“What happened to us? Nothing happened to us,” Sokolov responded. “Life goes on. The Black Sea Fleet confidently and successfully carries out the tasks assigned to it by the command. Surface forces, submarine forces, naval aviation, and coastal troops are successfully completing tasks.”

Ukraine’s Special Operation Forces posted a statement Tuesday saying its sources claimed that Sokolov was among the dead, many of whom hadn’t yet been identified. It said it was trying to verify the claim after the video surfaced.

Zakharova's statements follow comments made Tuesday by Dmitry Medvedev, the deputy head of Russia’s Security Council, who said the arrival of American-made Abrams tanks in Ukraine and a US promise to supply an unspecified number of long-range ATACMS missiles would push NATO closer to a direct conflict with Russia.



NATO Chief Says the Alliance Is Adapting Its Nuclear Arsenal to Security Threats

 NATO Secretary General, Jens Stoltenberg gives a press conference on the eve of a NATO Defense ministers meeting at the organization's headquarters in Brussels on June 12, 2024. (AFP)
NATO Secretary General, Jens Stoltenberg gives a press conference on the eve of a NATO Defense ministers meeting at the organization's headquarters in Brussels on June 12, 2024. (AFP)
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NATO Chief Says the Alliance Is Adapting Its Nuclear Arsenal to Security Threats

 NATO Secretary General, Jens Stoltenberg gives a press conference on the eve of a NATO Defense ministers meeting at the organization's headquarters in Brussels on June 12, 2024. (AFP)
NATO Secretary General, Jens Stoltenberg gives a press conference on the eve of a NATO Defense ministers meeting at the organization's headquarters in Brussels on June 12, 2024. (AFP)

In a rare reference to the Western nuclear arsenal, NATO chief Jens Stoltenberg on Wednesday highlighted the alliance's efforts to adapt its capabilities to current security threats, taking note of Russia latest nuclear rhetoric and drills.

Talking to reporters before a two-day NATO defense ministers' meeting in Brussels that will include a gathering of the alliance's nuclear planning group, he called nuclear weapons NATO's "ultimate security guarantee" and a means to preserve peace.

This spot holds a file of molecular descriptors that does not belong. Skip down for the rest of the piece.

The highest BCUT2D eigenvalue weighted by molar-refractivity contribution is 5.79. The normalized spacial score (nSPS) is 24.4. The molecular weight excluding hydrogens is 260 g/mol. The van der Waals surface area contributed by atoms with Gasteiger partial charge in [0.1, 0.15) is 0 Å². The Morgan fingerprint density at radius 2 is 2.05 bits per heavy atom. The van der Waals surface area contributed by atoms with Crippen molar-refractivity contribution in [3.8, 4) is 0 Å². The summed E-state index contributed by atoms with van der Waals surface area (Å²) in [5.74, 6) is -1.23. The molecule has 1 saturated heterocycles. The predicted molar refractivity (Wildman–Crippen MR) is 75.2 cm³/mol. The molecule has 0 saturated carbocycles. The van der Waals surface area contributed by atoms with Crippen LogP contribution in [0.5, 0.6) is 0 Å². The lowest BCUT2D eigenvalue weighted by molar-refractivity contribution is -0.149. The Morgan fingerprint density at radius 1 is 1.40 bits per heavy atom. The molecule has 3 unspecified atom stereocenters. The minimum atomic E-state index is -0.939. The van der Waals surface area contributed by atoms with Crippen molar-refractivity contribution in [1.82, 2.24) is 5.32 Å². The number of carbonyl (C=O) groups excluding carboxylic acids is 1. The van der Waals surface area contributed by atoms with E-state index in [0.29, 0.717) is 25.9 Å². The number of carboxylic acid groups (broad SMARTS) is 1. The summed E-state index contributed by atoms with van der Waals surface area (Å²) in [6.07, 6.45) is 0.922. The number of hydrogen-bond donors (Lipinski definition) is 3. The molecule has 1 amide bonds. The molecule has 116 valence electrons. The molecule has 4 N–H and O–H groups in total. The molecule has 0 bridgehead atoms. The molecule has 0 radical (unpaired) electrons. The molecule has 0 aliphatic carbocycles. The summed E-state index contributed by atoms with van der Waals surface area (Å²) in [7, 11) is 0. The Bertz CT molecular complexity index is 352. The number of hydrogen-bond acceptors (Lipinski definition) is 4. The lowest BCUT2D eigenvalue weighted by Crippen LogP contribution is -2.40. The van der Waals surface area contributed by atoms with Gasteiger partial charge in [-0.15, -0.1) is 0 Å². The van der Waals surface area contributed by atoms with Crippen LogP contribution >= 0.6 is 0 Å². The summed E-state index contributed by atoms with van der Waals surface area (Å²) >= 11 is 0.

While it is well known that the US has deployed nuclear bombs to several locations in Europe, NATO rarely talks about these weapons publicly.

Discussing what he called "the ongoing adaptation" of NATO's nuclear arsenal, Stoltenberg said the Netherlands in June declared the first F-35 fighter jets ready to carry nuclear arms and said the US was modernizing its nuclear weapons in Europe.

He described increasing Russian activity around its nuclear capabilities. "What we have seen over the last years and months is a dangerous nuclear rhetoric from the Russian side.... We also see some more exercises, nuclear exercises on the Russian side," he said.

On Tuesday, Russia said its troops had started the second stage of drills to practice the deployment of tactical nuclear weapons alongside Belarusian troops after what Moscow said were threats from Western powers.

Since sending thousands of troops into Ukraine on Feb. 24 2022, Russian President Vladimir Putin has repeatedly said Moscow could use nuclear weapons to defend itself in extreme situations.

Russia accuses the US and its European allies of pushing the world to the brink of nuclear confrontation by giving Ukraine billions of dollars worth of weapons, some of which are being used against Russian territory.

Stoltenberg also referred also to the modernization of China's nuclear weapons, saying Beijing was expected to boost the number of nuclear missiles within a few years and many of them would be able to reach NATO territory.